Differences between sons and daughters in the intergenerational transmission of wealth

Monique Borgerhoff Mulder, Mary C. Towner, Ryan Baldini, Bret A. Beheim, Samuel Bowles, Heidi Colleran, Michael Gurven, Karen L. Kramer, Siobhán M. Mattison, David A. Nolin, Brooke A. Scelza, Eric Schniter, Rebecca Sear, Mary K. Shenk, Eckart Voland, John Ziker

Research output: Contribution to journalArticle

2 Citations (Scopus)

Abstract

Persistent interest lies in gender inequality, especially with regard to the favouring of sons over daughters. Economists are concerned with how privilege is transmitted across generations, and anthropologists have long studied sex-biased inheritance norms. There has, however, been no focused cross-cultural investigation of how parent-offspring correlations in wealth vary by offspring sex. We estimate these correlations for 38 wealth measures, including somatic and relational wealth, from 15 populations ranging from hunter-gatherers to small-scale farmers. Although small sample sizes limit our statistical power, we find no evidence of ubiquitous male bias, at least as inferred from comparing parent-son and parent-daughter correlations. Rather we find wide variation in signatures of sex bias, with evidence of both son and daughter-biased transmission. Further, we introduce a model that helps pinpoint the conditions under which simple mid-point parent-offspring wealth correlations can reveal information about sex-biased parental investment. Our findings are relevant to the study of female-biased kinship by revealing just how little normative descriptors of kinship systems, such as patrilineal inheritance, capture intergenerational correlations in wealth, and how variable parent-son and parent-daughter correlations can be. This article is part of the theme issue 'The evolution of female-biased kinship in humans and other mammals'.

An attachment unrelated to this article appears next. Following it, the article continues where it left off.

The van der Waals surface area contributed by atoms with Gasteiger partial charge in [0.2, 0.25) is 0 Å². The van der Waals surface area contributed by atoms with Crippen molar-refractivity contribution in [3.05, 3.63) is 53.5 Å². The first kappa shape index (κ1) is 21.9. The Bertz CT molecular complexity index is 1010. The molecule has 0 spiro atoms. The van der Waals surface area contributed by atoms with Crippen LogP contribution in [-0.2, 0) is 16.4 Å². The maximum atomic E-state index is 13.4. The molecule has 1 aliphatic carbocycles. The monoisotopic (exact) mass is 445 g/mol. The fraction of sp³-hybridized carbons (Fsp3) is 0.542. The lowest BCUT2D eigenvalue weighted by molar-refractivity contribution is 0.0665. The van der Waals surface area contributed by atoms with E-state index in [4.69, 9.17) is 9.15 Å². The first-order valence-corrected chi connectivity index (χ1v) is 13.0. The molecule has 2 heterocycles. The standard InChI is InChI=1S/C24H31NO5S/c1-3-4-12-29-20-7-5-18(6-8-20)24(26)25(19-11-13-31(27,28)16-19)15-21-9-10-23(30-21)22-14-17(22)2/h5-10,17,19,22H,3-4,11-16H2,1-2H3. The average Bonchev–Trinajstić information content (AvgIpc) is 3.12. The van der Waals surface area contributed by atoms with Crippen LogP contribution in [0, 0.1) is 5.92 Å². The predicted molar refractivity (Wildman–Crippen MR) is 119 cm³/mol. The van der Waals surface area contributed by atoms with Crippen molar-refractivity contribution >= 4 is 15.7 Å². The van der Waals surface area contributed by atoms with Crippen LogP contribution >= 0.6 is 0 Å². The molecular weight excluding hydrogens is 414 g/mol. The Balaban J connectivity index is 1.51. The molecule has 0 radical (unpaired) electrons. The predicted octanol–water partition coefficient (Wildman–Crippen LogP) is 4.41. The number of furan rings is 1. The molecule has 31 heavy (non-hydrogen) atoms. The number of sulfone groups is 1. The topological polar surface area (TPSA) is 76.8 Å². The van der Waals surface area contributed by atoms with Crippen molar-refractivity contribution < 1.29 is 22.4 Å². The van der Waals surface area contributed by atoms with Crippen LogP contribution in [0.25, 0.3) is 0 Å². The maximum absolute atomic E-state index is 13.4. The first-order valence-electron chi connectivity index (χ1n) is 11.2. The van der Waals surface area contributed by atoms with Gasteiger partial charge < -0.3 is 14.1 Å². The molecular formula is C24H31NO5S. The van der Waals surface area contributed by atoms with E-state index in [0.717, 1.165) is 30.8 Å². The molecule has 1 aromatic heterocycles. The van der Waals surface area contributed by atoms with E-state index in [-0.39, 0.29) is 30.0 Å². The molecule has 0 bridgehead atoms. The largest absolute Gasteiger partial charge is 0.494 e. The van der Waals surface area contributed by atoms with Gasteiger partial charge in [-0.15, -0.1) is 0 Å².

Original languageEnglish (US)
Article number20180076
JournalPhilosophical Transactions of the Royal Society B: Biological Sciences
Volume374
Issue number1780
DOIs
StatePublished - Sep 2 2019

Fingerprint

Mammals
Nuclear Family
kinship
gender
inheritance (genetics)
economists
Sexism
Sample Size
mammals
farmers

All Science Journal Classification (ASJC) codes

  • Biochemistry, Genetics and Molecular Biology(all)
  • Agricultural and Biological Sciences(all)

Cite this

Mulder, M. B., Towner, M. C., Baldini, R., Beheim, B. A., Bowles, S., Colleran, H., ... Ziker, J. (2019). Differences between sons and daughters in the intergenerational transmission of wealth. Philosophical Transactions of the Royal Society B: Biological Sciences, 374(1780), [20180076]. https://doi.org/10.1098/rstb.2018.0076